• Public Citizen’s opinion that the drug is not as safe as an alternative drug or other treatment. The suggested alternative is always listed in the drug’s profile.
  • Public Citizen’s opinion that the drug lacks evidence of effectiveness.
  • Public Citizen’s opinion that the drug, a combination drug, does not meet scientific criteria justifying its use. Fixed combinations of drugs should be used only when their use is logical and well-studied. They should either aid compliance or improve the efficacy obtained with a single ingredient. Few fixed combinations meet this standard. Commonly, in the case of combination drugs, at least one ingredient has not been proven to be effective, or the second ingredient has not been proven to add significantly to the effectiveness of the first.
  • It is a “smoke and mirrors” drug, meaning the drug company has passed off as “new” a drug that is nearly chemically identical to an existing drug and received a new patent, thus allowing the company to rake in millions of dollars after the expiration of the patent on one of their top-selling drugs. “Smoke and mirrors” drugs are likely to function in an identical fashion as the original drug because they are chemically similar. These few drugs are Do Not Use for economic reasons. However, we understand that some insurance companies may reimburse for one drug and not the other. Unless otherwise noted, these drugs rarely pose a safety hazard not seen with the original drug.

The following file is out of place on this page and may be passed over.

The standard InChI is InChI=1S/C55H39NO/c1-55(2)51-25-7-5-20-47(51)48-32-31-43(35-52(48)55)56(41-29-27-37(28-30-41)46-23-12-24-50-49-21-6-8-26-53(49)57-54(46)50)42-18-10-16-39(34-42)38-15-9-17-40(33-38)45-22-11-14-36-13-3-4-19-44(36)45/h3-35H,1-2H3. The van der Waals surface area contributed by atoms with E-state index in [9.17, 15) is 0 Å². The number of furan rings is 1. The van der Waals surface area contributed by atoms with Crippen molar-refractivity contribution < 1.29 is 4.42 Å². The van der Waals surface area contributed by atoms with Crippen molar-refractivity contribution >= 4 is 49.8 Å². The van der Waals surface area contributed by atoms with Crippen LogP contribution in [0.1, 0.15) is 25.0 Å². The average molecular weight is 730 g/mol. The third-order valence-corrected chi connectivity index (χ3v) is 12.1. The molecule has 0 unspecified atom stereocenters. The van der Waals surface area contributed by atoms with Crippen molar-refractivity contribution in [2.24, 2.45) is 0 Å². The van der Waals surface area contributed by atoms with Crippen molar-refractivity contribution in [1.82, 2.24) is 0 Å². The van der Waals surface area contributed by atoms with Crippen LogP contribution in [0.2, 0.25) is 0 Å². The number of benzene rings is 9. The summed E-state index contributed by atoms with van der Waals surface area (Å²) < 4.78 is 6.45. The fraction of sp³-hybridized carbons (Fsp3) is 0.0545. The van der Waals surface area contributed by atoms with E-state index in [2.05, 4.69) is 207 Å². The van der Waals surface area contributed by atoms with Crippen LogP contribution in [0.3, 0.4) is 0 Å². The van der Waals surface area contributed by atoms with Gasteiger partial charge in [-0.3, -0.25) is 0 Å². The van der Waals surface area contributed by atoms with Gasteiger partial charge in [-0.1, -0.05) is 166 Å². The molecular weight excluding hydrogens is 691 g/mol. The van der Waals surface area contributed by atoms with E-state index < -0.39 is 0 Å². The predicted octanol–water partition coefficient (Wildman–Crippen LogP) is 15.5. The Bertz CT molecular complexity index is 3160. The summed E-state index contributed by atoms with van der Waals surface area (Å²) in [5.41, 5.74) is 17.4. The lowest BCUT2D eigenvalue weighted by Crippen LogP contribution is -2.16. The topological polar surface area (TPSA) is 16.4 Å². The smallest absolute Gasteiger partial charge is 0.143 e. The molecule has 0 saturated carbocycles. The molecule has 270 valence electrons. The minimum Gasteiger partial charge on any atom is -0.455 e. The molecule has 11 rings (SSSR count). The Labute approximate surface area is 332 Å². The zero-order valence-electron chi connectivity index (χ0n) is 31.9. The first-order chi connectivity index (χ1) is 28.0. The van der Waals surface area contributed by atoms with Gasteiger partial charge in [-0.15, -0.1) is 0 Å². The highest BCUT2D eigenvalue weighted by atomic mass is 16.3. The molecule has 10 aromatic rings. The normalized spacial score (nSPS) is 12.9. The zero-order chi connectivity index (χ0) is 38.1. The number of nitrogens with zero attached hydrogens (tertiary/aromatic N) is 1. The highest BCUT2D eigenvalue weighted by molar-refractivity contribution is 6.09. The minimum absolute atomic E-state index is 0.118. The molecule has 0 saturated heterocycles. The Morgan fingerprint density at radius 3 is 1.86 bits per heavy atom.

Do Not Use for Seven Years After FDA Approval

This designation is made for the following reasons:

  • New drugs are the most dangerous because we know the least about their safety.
  • New drugs are tested in a relatively small number of people before they are approved, and much more is known about their effectiveness than their safety.
  • It is rarely known if the new drugs are more or less effective than older drugs.
  • Serious adverse effects or life-threatening drug interactions may not be detected until a new drug has been taken by hundreds of thousands of people.
  • A number of new drugs have been withdrawn from the market, or serious new adverse reaction warnings have been added to their labeling, usually within seven years after they have been approved by the FDA.

The exception to this rule is the unusual “breakthrough drug” that offers a documented therapeutic benefit over older, proven drugs. We recommend that the majority of new drugs we review on our site not be used for at least seven years after the date of FDA approval.